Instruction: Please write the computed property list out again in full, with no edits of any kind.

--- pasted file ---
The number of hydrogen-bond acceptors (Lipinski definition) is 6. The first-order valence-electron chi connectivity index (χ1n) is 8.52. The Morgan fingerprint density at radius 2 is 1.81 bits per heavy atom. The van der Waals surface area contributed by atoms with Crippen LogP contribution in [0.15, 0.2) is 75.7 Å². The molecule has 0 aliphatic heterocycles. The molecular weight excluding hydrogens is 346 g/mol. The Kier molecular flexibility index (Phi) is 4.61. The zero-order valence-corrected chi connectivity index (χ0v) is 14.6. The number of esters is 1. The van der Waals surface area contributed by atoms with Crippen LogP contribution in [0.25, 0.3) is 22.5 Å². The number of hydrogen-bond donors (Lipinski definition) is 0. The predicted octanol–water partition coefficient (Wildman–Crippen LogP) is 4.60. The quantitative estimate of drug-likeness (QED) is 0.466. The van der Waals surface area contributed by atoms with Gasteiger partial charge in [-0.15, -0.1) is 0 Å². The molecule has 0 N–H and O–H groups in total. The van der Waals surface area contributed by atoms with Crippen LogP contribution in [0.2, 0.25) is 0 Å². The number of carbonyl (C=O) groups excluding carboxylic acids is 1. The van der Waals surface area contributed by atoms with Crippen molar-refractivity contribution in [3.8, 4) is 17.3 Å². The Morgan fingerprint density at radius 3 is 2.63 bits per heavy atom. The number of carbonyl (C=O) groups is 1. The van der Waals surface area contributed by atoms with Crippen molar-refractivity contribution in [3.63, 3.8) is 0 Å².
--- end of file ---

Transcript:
The number of hydrogen-bond acceptors (Lipinski definition) is 6. The first-order valence-electron chi connectivity index (χ1n) is 8.52. The Morgan fingerprint density at radius 2 is 1.81 bits per heavy atom. The van der Waals surface area contributed by atoms with Crippen LogP contribution in [0.15, 0.2) is 75.7 Å². The molecule has 0 aliphatic heterocycles. The molecular weight excluding hydrogens is 346 g/mol. The Kier molecular flexibility index (Phi) is 4.61. The zero-order valence-corrected chi connectivity index (χ0v) is 14.6. The number of esters is 1. The van der Waals surface area contributed by atoms with Crippen LogP contribution in [0.25, 0.3) is 22.5 Å². The number of hydrogen-bond donors (Lipinski definition) is 0. The predicted octanol–water partition coefficient (Wildman–Crippen LogP) is 4.60. The quantitative estimate of drug-likeness (QED) is 0.466. The van der Waals surface area contributed by atoms with Gasteiger partial charge in [-0.15, -0.1) is 0 Å². The molecule has 0 N–H and O–H groups in total. The van der Waals surface area contributed by atoms with Crippen LogP contribution in [0.2, 0.25) is 0 Å². The number of carbonyl (C=O) groups excluding carboxylic acids is 1. The van der Waals surface area contributed by atoms with Crippen molar-refractivity contribution in [3.8, 4) is 17.3 Å². The Morgan fingerprint density at radius 3 is 2.63 bits per heavy atom. The number of carbonyl (C=O) groups is 1. The van der Waals surface area contributed by atoms with Crippen molar-refractivity contribution in [3.63, 3.8) is 0 Å².